Search and Matching in Low-income Labor Markets: Evidence from a Six-Year Field Experiment
Abstract: Many developing countries face the challenge of helping workers find good jobs. We present the results of a six-year field experiment designed to study the job search process among young workers across urban labor markets in Uganda. The experiment identifies the roles that initial heterogeneity in worker skills, information and their interaction, play in the job search process. We find search behavior varies across the skills distribution: skilled workers revise upward their beliefs over the job offer arrival rate and the distribution of wage offers, they exert more search effort along multiple margins, and they direct search towards larger and more formal firms. Information workers receive about their own job prospects also causes them to change job search strategies. How they do so differs between skilled and unskilled workers. Relative to skilled workers that receive no information, skilled workers with information revise down their beliefs over the job offer arrival rate and wage offer distribution (especially the left tail of wage offers), and search over lower quality firms. In sharp contrast, unskilled workers with information -- relative to unskilled control workers -- react by seeking to borrow credit, to finance setting up in self-employment. The differential search strategies across workers have real impacts on their long run labor market outcomes six years later. Our study shows the importance of underlying sources of worker heterogeneity in determining the job search process, and the role that job assistance programs can play in targeting and directing workers towards better jobs.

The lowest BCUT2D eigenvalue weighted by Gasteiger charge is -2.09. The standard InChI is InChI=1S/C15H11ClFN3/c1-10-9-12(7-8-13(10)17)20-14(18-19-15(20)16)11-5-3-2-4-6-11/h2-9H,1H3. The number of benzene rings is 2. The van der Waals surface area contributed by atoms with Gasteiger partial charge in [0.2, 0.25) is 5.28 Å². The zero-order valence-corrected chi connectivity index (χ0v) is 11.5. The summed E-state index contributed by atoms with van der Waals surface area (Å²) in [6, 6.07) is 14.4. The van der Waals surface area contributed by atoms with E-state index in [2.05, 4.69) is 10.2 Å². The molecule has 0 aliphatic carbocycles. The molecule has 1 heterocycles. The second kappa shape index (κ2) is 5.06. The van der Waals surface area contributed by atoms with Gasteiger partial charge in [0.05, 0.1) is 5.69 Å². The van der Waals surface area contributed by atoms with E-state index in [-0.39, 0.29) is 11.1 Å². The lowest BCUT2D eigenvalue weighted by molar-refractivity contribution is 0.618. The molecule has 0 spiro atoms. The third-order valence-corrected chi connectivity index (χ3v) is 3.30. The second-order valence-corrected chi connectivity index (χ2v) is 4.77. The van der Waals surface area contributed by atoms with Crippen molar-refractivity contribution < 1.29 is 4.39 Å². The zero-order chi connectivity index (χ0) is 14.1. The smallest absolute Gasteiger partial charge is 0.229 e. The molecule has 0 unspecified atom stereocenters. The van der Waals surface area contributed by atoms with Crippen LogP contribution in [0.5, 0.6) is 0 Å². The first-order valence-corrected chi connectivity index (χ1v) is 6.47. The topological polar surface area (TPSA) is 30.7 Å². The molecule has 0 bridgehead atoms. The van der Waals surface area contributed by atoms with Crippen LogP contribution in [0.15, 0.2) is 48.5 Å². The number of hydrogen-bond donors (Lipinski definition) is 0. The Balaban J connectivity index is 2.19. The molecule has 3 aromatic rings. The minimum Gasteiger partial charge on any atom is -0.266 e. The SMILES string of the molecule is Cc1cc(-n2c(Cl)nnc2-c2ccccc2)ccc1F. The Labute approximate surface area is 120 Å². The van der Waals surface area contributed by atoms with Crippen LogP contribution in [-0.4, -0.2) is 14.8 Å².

Attend through this Webex link.
Please sign up for our seminars listserv to receive the Webinar password.